“Every man is the inlet, and may become the outlet, of all there is in God.”—Ralph Waldo Emerson

Charles and Myrtle Fillmore were greatly influenced by the work of Ralph Waldo Emerson, the transcendental essayist, philosopher, and poet. In 1889 in Modern Thought—which later became Unity Magazine®—they explained Emerson’s work. “All students of metaphysics should read Emerson. His writings contain the essence of all the higher thoughts that are now being lavishly given to the world … Emerson anticipates the modern school of metaphysics and gives voice in his essays to all the truths which have been formulated in Divine Science.”

The Fillmores were such fans of Ralph Waldo Emerson that years before Unity was founded, they named one of their sons after him: Waldo Rickert Fillmore. Emerson was also frequently quoted by Charles Fillmore. Interestingly, Charles often paired Emerson quotes with quotes from or references to Jesus.

Charles Fillmore described Emerson as “the greatest spiritual teacher America ever had,” and he credited Emerson with expressing the truths that he and other metaphysicians used to formulate their teachings.

Emerson’s Background

Emerson was born in Boston in 1803 into a family that had deep roots in Massachusetts. His father was a Unitarian minister in Boston, and his mother was the daughter of a well-known and prosperous distiller in the area. Emerson was mainly raised by his mother, his aunt, and other women after his father died when he was 8.

He became a Unitarian minister after graduating from Harvard. He was an inspirational and eloquent speaker. However, he resigned after six years because of a disagreement regarding the Lord’s Supper.

In the early 1830s, he began writing the essays that would bring him fame. In 1838, he gave an address at Harvard Divinity School outlining the tenets of Transcendentalism and disavowing some of the teachings of traditional Unitarianism.

Charles Fillmore described Emerson as “the greatest spiritual teacher America ever had,” and he credited Emerson with expressing the truths that he and other metaphysicians used to formulate their teachings.

Diving Deeper Into Emerson

Emerson believed God was an all-powerful presence that could be found everywhere in the universe. He believed those seeking God only needed to look within. He wrote that prayer and meditation were both essential practices for connecting to the Divine within. Furthermore, he saw Jesus as the great example of divinity manifesting itself and believed traditional Christianity often misinterpreted the teachings of Jesus.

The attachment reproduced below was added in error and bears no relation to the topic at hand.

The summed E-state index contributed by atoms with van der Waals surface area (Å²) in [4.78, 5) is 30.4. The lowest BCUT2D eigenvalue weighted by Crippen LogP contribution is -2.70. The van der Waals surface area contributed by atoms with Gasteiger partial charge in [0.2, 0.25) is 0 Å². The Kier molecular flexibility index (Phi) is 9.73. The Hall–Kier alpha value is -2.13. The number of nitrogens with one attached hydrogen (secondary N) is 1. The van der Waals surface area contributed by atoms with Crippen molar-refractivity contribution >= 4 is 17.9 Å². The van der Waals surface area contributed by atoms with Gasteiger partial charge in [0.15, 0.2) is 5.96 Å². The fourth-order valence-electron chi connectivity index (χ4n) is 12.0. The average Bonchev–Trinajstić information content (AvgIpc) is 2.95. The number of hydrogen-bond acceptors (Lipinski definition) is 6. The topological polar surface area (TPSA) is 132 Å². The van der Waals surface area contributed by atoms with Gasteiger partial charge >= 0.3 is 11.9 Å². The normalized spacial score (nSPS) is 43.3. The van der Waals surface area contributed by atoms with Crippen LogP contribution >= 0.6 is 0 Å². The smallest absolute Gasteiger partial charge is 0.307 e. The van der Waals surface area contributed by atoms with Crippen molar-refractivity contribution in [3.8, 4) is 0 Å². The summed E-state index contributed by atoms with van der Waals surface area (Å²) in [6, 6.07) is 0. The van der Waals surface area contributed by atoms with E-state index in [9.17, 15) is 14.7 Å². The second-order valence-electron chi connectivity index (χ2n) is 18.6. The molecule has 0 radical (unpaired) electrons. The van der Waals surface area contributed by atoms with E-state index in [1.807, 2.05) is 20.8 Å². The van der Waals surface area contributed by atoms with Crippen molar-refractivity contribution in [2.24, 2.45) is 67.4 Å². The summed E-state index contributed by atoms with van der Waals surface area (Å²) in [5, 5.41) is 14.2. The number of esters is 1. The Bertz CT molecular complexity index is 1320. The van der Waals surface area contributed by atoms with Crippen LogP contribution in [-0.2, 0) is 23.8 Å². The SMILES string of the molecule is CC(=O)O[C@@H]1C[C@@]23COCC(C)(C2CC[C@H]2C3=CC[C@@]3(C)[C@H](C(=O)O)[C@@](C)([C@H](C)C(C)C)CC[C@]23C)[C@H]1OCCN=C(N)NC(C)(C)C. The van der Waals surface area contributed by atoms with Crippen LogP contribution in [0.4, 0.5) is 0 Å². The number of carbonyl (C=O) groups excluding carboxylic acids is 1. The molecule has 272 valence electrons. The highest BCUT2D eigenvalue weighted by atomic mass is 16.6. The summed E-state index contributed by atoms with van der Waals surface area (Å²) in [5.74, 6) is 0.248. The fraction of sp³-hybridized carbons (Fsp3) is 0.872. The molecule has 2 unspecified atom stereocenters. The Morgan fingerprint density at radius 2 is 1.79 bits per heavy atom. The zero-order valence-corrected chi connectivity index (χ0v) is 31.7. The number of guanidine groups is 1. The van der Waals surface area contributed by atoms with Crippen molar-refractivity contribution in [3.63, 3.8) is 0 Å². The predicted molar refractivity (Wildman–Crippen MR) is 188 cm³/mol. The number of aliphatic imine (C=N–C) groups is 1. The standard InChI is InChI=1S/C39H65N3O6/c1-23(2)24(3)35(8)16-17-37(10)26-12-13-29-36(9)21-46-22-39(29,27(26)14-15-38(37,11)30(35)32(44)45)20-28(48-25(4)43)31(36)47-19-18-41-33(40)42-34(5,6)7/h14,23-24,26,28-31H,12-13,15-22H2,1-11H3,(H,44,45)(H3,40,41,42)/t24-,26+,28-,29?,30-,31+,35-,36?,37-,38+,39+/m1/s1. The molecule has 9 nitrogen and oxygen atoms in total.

Writing in his essay “History” about oneness and the connection of all people, Emerson said:

There is one mind common to all individual men. Every man is an inlet to the same and to all of the same. He that is once admitted to the right of reason is made a freeman of the whole estate. What Plato has thought, he may think; what a saint has felt, he may feel; what at any time has befallen any man, he can understand.

In his journals and notebooks, Emerson wrote about the divine nature of human beings:

The purpose of life seems to be to acquaint a man with himself. He is not to live to the future as described to him, but to live to the real future by living to the real present. The highest revelation is that God is in every man.

Emerson also described a spiritual awakening:

Excite the soul, and the weather and the town and your condition in the world all disappear; the world itself loses its solidity, nothing remains but the soul and the Divine Presence in which it lives.

Fillmore later taught many of the same principles.

Influence on the Fillmores

Charles Fillmore frequently acknowledged that the teachings of the Unity movement were not his or Myrtle’s original ideas. The Fillmores were greatly influenced by not only the work of Ralph Waldo Emerson but also Warren Felt Evans and Emma Curtis Hopkins. Charles said:

We have been readers among all schools of thought and we find good in all of them … We do not claim to have discovered any new truths, nor have had any special revelation of truth. There is truth in every religion. It is my privilege to take Truth from any source, put it into my religion, and make it a fundamental rule of action in my life.

Reading these works by Emerson—particularly his essays—provides a better understanding of the Fillmores and the formation of the Unity movement. When immersing yourself in the writing of Emerson, it’s easy to see how the Fillmores arrived at the teachings of Unity.

About the Author

Sara Crawford is a digital content specialist at Unity World Headquarters. She is also a playwright and the author of Time After Time as well as The Muse Chronicles trilogy. For more information, please see saracrawford.net.

Sara Crawford


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